Wyatt Allgeier is a writer and an editor for the Gagosian Quarterly. He lives and works in New York City.
Wyatt AllgeierChitose, Hank, thank you both for taking the time to answer these questions. To begin, as we’re an art magazine, I’d love to know what role art plays in your approach to Sacai. Chitose, are there particular artists, museums, or art movements that inspire the Sacai aesthetic?
Chitose AbeThere are many incredible artists, museums, and art movements that I am inspired by and revere. My creation is about searching for new things and that mindset has always been ingrained in my design process. From the very beginning, when I started Sacai, embracing one’s individuality has been at its core.
WAHank, I’m curious to hear about your relationship to fashion, generally. Likewise, when did you first become aware of Sacai, and what about the clothing drew you to the brand?
Hank Willis ThomasFashion is a tool of communication and of self-expression. I was first drawn to the brand because of Chitose’s complex design language. I admire her creative vision of integrating streetwear and high fashion, as this dissolving of boundaries factors into my own artistic practice. Art, fashion, design all have the ability to transcend cultural barriers.
WAHow did the “Love Over Rules” collaboration originate?
CAI was first introduced to Hank’s work a couple of years ago when I received a book of his work from a friend. Since then, I have been following his work and felt that the words “Love Over Rules,” the title of one of his works, perfectly evoked the ideas of peace, love, and unity with which I associate the Sacai collection. We draw inspiration from those who have broken the rules and pushed boundaries to defy society’s expectations regardless of their race, culture, or sexuality.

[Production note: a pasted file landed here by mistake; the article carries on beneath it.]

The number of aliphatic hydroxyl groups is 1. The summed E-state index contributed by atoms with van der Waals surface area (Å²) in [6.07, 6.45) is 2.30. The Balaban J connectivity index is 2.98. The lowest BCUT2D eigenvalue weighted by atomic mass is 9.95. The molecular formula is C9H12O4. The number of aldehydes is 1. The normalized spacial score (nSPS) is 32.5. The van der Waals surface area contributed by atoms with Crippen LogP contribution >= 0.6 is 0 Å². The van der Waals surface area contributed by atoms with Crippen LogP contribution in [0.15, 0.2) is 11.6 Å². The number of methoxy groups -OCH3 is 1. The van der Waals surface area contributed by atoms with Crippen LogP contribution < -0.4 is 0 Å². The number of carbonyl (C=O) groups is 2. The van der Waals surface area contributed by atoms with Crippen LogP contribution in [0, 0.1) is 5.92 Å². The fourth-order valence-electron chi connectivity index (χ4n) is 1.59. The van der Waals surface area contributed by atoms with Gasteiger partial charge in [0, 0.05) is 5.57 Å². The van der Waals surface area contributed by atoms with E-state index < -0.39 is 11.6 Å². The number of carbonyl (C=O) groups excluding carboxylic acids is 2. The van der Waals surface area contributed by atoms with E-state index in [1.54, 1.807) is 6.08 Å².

HWTYes, it was a very natural and beautiful evolution. Chitose’s themes of peace and unity in the collection are in direct conversation with my piece Love Over Rules. We are both inspired by this idea of love as a radical, simple act and by people who have broken the rules and pushed societal boundaries. From there, we talked about integrating my art in subtle ways throughout the collection. For instance, we incorporated patchwork quilting—an emblem of African American folk-art practice—and mixed media into denim and outerwear. We wanted to quite literally weave in these themes from my work, such as truth and equality, and the final result really achieves that.
WAI’m interested in hearing about the collaboration process. How did the designs progress from sketches, fabric samples, mood boards, etcetera? How were you able to collaborate during this difficult time of COVID?
CAIn some of the designs I took cues from the graphic patchwork-like elements of Hank’s mixed-media photographic works and used materials that have been important to me throughout the years. But generally speaking, I don’t work with sketches. During this time, I was able to work in my studio, but with Hank, we worked over video conference.
WACould you tell me a bit about the creation of the campaign for the collaboration? Who took the photographs? How was the concept arrived at?
HWTWith my collaborators, including Albert Ignacio, we wanted to create a manifesto around the core idea of “Love Over Rules,” how it manifests in art and in simple everyday actions. The campaign was created in partnership with Equator Productions to feature individuals who inspire us from our creative community—artists, activists, and others. The cast includes trumpeter and composer Keyon Harrold; movement artist Mizuho Kappa; artist Zoë Buckman; designer and advocate Céline Semaan-Vernon; jazz pianist Jason Moran; artist and activist Chella Man; as well as my wife, curator Rujeko Hockley.
Emmanuel Sanchez-Monsalve photographed them wearing the collection and Anthony Prince Leslie and Ashley Cimone directed a film that integrated music, movement, and interviews with the cast discussing what “Love Over Rules” means to them.
The goal was to create an emotive film that captured the essence of the collection’s theme: reimagining intimacy and virtual community while exemplifying the power of choosing love over fear.
Photos and video: courtesy Sacai